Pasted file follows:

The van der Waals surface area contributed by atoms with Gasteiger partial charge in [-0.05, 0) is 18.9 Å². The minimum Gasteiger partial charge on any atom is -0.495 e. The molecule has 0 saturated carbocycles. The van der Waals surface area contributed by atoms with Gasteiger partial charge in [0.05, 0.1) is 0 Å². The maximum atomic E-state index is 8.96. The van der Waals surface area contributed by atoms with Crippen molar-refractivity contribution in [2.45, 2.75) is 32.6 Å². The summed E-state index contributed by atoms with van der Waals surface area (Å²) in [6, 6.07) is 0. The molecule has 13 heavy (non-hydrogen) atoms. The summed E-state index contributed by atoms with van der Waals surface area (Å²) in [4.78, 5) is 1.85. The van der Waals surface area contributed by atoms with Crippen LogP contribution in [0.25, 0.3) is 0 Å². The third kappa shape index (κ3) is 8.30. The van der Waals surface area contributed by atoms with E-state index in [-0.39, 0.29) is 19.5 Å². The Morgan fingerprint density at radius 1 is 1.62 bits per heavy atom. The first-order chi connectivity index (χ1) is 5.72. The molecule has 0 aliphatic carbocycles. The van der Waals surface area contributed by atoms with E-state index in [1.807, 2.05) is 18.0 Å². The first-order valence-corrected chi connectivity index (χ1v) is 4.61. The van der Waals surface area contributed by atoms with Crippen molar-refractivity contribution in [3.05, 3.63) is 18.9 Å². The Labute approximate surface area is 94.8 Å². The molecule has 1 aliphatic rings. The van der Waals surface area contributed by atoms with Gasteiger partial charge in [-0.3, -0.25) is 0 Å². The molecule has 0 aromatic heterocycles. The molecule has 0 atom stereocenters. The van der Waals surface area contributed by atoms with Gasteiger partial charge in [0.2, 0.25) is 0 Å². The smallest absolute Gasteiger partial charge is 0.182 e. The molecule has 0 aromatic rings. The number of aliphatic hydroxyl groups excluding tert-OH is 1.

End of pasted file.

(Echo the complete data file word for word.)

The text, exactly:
The van der Waals surface area contributed by atoms with Gasteiger partial charge in [-0.05, 0) is 18.9 Å². The minimum Gasteiger partial charge on any atom is -0.495 e. The molecule has 0 saturated carbocycles. The van der Waals surface area contributed by atoms with Gasteiger partial charge in [0.05, 0.1) is 0 Å². The maximum atomic E-state index is 8.96. The van der Waals surface area contributed by atoms with Crippen molar-refractivity contribution in [2.45, 2.75) is 32.6 Å². The summed E-state index contributed by atoms with van der Waals surface area (Å²) in [6, 6.07) is 0. The molecule has 13 heavy (non-hydrogen) atoms. The summed E-state index contributed by atoms with van der Waals surface area (Å²) in [4.78, 5) is 1.85. The van der Waals surface area contributed by atoms with Crippen LogP contribution in [0.25, 0.3) is 0 Å². The third kappa shape index (κ3) is 8.30. The van der Waals surface area contributed by atoms with E-state index in [-0.39, 0.29) is 19.5 Å². The Morgan fingerprint density at radius 1 is 1.62 bits per heavy atom. The first-order chi connectivity index (χ1) is 5.72. The molecule has 0 aliphatic carbocycles. The van der Waals surface area contributed by atoms with E-state index in [1.807, 2.05) is 18.0 Å². The first-order valence-corrected chi connectivity index (χ1v) is 4.61. The van der Waals surface area contributed by atoms with Crippen molar-refractivity contribution in [3.05, 3.63) is 18.9 Å². The Labute approximate surface area is 94.8 Å². The molecule has 1 aliphatic rings. The van der Waals surface area contributed by atoms with Gasteiger partial charge in [-0.3, -0.25) is 0 Å². The molecule has 0 aromatic heterocycles. The molecule has 0 atom stereocenters. The van der Waals surface area contributed by atoms with Gasteiger partial charge in [0.2, 0.25) is 0 Å². The smallest absolute Gasteiger partial charge is 0.182 e. The molecule has 0 aromatic rings. The number of aliphatic hydroxyl groups excluding tert-OH is 1.